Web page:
We all want our kids to to get along, right? Nothing grates on our nerves or breaks our hearts more than listening to our kids fight with each other. And I am not writing this post today because I have it all figured out and my kids get along beautifully– I don’t, and, sadly, they don’t. But, the title of this post has a long-term perspective to it and that is what I want to talk about. Instead of focusing on the short-term, make-the-yelling-stop solutions to the problem, if your goal is helping your children become lifelong friends, it changes how you view the situation and how you respond to it.
There are certain words that just don’t fly at my house beyond swear words. Shut up is one of them. Name calling is also not okay. Making fun of someone’s appearance in any way is also not tolerated. It is an individual decision what you are willing to put up with coming out of your kids mouths, but I believe setting the standard high here is important. If it is a word that is disrespectful, hurtful, and can cause long-term damage to your children’s relationships with each other, it should probably not be something you ignore and let continue.
Of course your kids, like mine, are going to test the limits and in the heat of the moment use words on the black list, but make your expectations clear and deal swiftly with any infractions so they know it is not something they can get away with. This will carry over into their interaction with kids at school and in the neighborhood as well. They will be kinder and more respectful of their peers if they are held to a high standard at home. And we, the parents of their peers, will be so grateful.
Teach your kids by example that we all make mistakes and that is okay as long as we follow them up with sincere apologies, restitution, and an effort to change and do better next time. This is what is most important in the long-term. If we teach our children how to really apologize to each other and how to forgive one another, we can help them avoid the built-up bitterness and resentment that would permanently damage their relationships with each other. Teach them how to nip problems in the bud quickly, how to fix them and move one.
At the end of each day, we pray together as a family. I was chatting with a friend recently whose kids are older now. She said the best thing she did as a mom was have everyone in the family say what they loved about the person who would be saying the family prayer that night before the prayer was said. They did this for the majority of their kids growing up years and it had a huge impact. No matter what happened that day, how many fights broke out and tears were shed, the day ended with love being expressed and that made all the difference.
The magic of this simple tradition is that the person who is receiving the love that night gets a boost of significance and belonging in the family, which is so critical if you’ve ever studied Positive Parenting Solutions by Amy McCready. Most sibling rivalry and fights, as well as negative behavior in general, stems from your child not feeling significant or that they belong in the family. This is an easy way to help your children get a regular dose of significance and belonging doled out from everyone in the family. And all the kids learn how to express love and gratitude for each other. We started doing this and I can tell you it is one of the best traditions you could ever start with your kids.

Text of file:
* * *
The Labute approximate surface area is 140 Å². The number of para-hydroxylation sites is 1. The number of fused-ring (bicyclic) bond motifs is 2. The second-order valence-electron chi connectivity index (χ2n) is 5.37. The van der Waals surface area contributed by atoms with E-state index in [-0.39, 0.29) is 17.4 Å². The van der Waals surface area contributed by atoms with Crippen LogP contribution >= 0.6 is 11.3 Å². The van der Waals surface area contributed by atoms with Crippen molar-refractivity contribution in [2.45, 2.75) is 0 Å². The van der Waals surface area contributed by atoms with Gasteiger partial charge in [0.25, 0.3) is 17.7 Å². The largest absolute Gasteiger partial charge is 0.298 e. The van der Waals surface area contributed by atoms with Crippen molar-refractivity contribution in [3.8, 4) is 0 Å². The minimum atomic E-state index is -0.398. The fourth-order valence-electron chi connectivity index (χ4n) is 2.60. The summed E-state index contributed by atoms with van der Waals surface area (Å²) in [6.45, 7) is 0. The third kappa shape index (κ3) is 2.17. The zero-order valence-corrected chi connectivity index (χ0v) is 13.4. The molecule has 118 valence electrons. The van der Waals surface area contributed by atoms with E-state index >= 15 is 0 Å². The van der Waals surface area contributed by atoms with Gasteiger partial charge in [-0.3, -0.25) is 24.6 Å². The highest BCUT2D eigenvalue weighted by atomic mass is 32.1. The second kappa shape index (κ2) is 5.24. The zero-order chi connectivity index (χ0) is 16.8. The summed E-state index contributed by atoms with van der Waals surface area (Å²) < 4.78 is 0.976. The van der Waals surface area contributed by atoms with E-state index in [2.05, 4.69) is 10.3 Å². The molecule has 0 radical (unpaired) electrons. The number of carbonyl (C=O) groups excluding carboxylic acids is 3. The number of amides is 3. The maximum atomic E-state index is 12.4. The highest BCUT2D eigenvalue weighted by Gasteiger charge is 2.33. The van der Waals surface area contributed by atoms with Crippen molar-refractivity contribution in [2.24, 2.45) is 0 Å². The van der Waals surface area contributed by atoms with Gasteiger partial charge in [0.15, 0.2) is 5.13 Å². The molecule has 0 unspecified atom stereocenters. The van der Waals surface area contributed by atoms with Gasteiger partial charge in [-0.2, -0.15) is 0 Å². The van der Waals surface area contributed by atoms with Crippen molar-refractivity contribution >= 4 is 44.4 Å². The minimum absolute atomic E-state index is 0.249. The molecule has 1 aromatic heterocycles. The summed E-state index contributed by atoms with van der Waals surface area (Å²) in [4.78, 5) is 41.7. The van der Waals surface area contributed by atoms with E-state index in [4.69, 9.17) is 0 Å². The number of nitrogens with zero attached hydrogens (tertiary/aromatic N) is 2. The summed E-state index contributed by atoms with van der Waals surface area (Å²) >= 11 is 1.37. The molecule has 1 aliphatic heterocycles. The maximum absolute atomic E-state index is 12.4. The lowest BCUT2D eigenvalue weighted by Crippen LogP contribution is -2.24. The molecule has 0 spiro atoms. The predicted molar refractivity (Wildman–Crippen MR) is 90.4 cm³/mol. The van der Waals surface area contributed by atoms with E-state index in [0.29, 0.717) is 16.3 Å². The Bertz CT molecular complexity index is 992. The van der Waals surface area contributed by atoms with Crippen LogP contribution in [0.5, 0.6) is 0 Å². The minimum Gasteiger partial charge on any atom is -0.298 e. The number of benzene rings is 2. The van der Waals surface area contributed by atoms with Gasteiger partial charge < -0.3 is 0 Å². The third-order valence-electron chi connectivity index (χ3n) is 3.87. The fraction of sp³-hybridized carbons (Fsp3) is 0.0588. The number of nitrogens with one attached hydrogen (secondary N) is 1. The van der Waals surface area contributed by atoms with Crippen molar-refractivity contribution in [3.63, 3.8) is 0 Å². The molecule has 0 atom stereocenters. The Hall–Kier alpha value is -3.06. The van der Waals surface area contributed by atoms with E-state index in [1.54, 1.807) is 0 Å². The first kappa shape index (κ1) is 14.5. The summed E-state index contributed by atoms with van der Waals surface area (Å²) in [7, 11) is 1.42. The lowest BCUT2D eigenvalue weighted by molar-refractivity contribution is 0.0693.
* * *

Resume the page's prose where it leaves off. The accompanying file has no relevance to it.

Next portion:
Help your kids recognize and take opportunities to serve one another. You love who you serve. I believe that with all my heart. Maybe they could write a note of encouragement to their sister before her recital, read to their younger brother, sneakily make their older sister’s bed, help take care of their brother when he is sick. There are so many ways they can reach out to each other and those experiences will help them grow closer and feel more love for each other.
Make sure screens are not monopolizing the time they should be spending playing with or just interacting with each other. It can be so easy for each family member to come home and disappear into their own little worlds through a screen, but that screen will not be there to help them when they have their first baby, when they are down for weeks after a back surgery, or when they lose a close friend. Your kids are going to need each other as they get older and especially after you pass away. Make sure they interact more with each other than they do with their screens so they have an opportunity to build a meaningful relationship with each other that will last forever.
I want my kids to have the kind of relationships with each other that I have with my siblings. They are my very best friends and I know they are always there for me if I ever need them. I would rather be with them than anyone else. What gives me hope is that we had plenty of fights growing up, but my mom did do many of the things I mentioned above, and I think that is the reason we still love each other and don’t hold any bitterness towards each other now that we are grown. I hope if I keep consistently trying to do these things, even though we will no doubt lose many battles along the way, eventually, we will win the war. There is nothing I want more than to see my children love and serve each other throughout their lives. I think that is worth fighting for.